NEW YORK — The voice on the phone is steady and clear. “It is unnatural to kill anything,” the man says. “But once you’ve done it the first time, it becomes easier each time.”
That chilling insight comes from inside Red Onion State Prison in Virginia. The voice is owned by Lee Malvo, half of a two-man sniper team that killed 10 and terrorized the Maryland-Washington D.C., region in 2002.
Malvo’s account of how he ended up shooting strangers while hiding inside a Chevy Caprice trunk is at the heart of “I, Sniper,” a documentary series on Vice TV that starts Monday. “I was a thief. I stole people’s lives,” Malvo told the filmmakers. “What inside me made that possible?”
The eight-episode series is a nuanced, detailed attempt to answer that question, with dozens of interviews, from relatives of the snipers and their victims, law enforcement, journalists and everyday people who encountered the pair.
Perhaps the most astounding interview is of Malvo himself: revealing every detail of his horrific crimes from periodic phone calls behind bars.
“I, Sniper” producer Mary-Jane Mitchell coaxed Malvo to examine his life over 17 hours of calls that spanned years — all in 15-minute chunks, per prison rules.
“As you can imagine, trying to get to that place emotionally at 15 minutes at a time — when you never know when the next call is going to come in — is a dance that you have to do,” she said.
Malvo was 17 when he and John Allen Muhammad, then 41, went on their sniper spree. They picked off victims going about their daily business: shopping, getting gas and mowing the lawn.
“I, Sniper” starts with a murder by Malvo in Tacoma, Washington, nine months before the Capitol sniper attacks, and follows the pair as they crossed the country, robbing and murdering along the way. The filmmakers used 911 calls, TV news footage and even X-rays to tell their stories.
Isa Nichols, the aunt of Malvo’s first victim, Keenya Cooke, has long shied away from projects that sought to sensationalize her family’s death, but the “I, Sniper” filmmakers won her over with their transparency, patience and ability to listen.
“They allowed me to honor my niece,” Nichols tells The Associated Press. “They really did a wonderful job. Letting me work through this process.”
Malvo says he was a victim of manipulation by the older man. “Muhammad was master puppeteer,” he says in the film. “I was an instrument.” Muhammad had lost custody of his kids and Malvo said he wanted to punish the nation, planning on killing six to nine people a day. “The plan was psychological devastation,” Malvo says.
Mitchell had been in Washington, D.C., during the gunmen’s 23 days of terror and later corresponded with Malvo. Initially, she said, he “didn’t have the kind of insight and maturity to do the work for a film like this.” That changed about five years ago.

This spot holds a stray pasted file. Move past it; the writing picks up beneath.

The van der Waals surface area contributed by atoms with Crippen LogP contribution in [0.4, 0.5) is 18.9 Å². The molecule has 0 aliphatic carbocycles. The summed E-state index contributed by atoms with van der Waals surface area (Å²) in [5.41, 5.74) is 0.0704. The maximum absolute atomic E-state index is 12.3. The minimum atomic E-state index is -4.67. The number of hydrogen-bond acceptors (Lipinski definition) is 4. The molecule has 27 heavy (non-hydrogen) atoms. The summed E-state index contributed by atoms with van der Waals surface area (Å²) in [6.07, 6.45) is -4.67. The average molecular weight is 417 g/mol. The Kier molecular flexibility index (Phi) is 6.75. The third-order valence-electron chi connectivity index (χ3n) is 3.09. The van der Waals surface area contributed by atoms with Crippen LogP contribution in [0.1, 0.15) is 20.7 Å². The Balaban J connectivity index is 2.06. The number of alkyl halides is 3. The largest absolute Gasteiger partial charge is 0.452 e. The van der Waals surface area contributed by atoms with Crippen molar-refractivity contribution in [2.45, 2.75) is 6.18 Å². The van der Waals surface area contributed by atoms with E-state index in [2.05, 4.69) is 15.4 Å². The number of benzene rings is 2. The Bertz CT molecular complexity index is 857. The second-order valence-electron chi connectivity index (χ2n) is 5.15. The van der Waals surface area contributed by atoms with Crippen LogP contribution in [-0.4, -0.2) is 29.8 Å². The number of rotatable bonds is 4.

“I felt that he had done so much work on his own in solitary by the time we got to 2016 to try and understand — to own the harm that he’d done, to try and make some reparations — that he was in a moment where he was just really looking inward. There was no bravado in it. I thought it was a very genuine attempt to understand,” she said.
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The 15-minute interviews with Malvo continued even as the filmmakers spoke to a wide variety of sources, including the man who sold the duo their car, Malvo’s teacher, a woman spared by the gunman, Muhammad’s ex-wife and Malvo’s mitigation specialist in court.
That meant the filmmakers could go back to Malvo to explain something a witness brought up or tease out a memory. In one remarkable moment, a robbery victim who survived five gunshot wounds wondered why he was picked. “Who was I to him?” he asks in the film. Malvo soon supplied the chilling answer: “Money. Training. And that’s it.”
“It was a living edit,” said John Smithson, the film’s creative director. “Normally an edit is a past tense process, cutting material that you’ve already shot. With this, a crucial creative element was coming in until we virtually locked the film.”
Nichols, who has written a book about her niece’s death, said the filmmakers’ extensive research led her to understand better the man who brought such sadness to her family.
“The things that they found out gave me more insight in terms of who this young man really was,” she said. “The research they did allowed me to see how Lee was no different than any other inner-city young male out in the street who doesn’t really have the guidance that they need to have.”
The filmmakers said they were always careful to not exploit the tragedy and include voices that were both sympathetic toward Malvo and not. “It was never, ever, ever seeking to exonerate him or forgive him. But we certainly sought to understand him in as much as we could,” Smithson said.
One person who won’t be seeing “I, Sniper” is Malvo. “He won’t be able to, I wouldn’t imagine,” Mitchell said. “He’s not overly concerned with seeing it. For him, it was something he felt he needed to do and he’s done it.”